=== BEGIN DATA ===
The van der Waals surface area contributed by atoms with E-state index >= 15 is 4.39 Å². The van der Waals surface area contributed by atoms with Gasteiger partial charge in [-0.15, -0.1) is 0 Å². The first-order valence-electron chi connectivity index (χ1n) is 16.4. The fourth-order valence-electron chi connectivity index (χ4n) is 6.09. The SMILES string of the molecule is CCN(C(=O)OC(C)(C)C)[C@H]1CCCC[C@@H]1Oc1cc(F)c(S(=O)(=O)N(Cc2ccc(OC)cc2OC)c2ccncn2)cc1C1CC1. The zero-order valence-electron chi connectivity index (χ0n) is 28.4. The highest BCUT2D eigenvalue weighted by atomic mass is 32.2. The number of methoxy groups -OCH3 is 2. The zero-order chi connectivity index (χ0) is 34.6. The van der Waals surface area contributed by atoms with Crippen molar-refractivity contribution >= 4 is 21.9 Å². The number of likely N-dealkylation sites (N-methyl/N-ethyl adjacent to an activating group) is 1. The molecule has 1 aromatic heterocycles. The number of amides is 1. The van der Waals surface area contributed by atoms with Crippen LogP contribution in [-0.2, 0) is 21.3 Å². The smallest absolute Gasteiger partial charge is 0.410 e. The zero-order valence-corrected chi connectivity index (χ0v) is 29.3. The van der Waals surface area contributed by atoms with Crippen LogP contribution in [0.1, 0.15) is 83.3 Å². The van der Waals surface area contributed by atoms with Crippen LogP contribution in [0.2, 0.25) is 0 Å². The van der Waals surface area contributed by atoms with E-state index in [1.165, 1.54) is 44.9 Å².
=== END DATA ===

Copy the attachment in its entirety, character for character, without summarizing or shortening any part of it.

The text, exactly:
The van der Waals surface area contributed by atoms with E-state index >= 15 is 4.39 Å². The van der Waals surface area contributed by atoms with Gasteiger partial charge in [-0.15, -0.1) is 0 Å². The first-order valence-electron chi connectivity index (χ1n) is 16.4. The fourth-order valence-electron chi connectivity index (χ4n) is 6.09. The SMILES string of the molecule is CCN(C(=O)OC(C)(C)C)[C@H]1CCCC[C@@H]1Oc1cc(F)c(S(=O)(=O)N(Cc2ccc(OC)cc2OC)c2ccncn2)cc1C1CC1. The zero-order valence-electron chi connectivity index (χ0n) is 28.4. The highest BCUT2D eigenvalue weighted by atomic mass is 32.2. The number of methoxy groups -OCH3 is 2. The zero-order chi connectivity index (χ0) is 34.6. The van der Waals surface area contributed by atoms with Crippen molar-refractivity contribution >= 4 is 21.9 Å². The number of likely N-dealkylation sites (N-methyl/N-ethyl adjacent to an activating group) is 1. The molecule has 1 aromatic heterocycles. The number of amides is 1. The van der Waals surface area contributed by atoms with Crippen LogP contribution in [-0.2, 0) is 21.3 Å². The smallest absolute Gasteiger partial charge is 0.410 e. The zero-order valence-corrected chi connectivity index (χ0v) is 29.3. The van der Waals surface area contributed by atoms with Crippen LogP contribution in [0.1, 0.15) is 83.3 Å². The van der Waals surface area contributed by atoms with Crippen LogP contribution in [0.2, 0.25) is 0 Å². The van der Waals surface area contributed by atoms with E-state index in [1.165, 1.54) is 44.9 Å².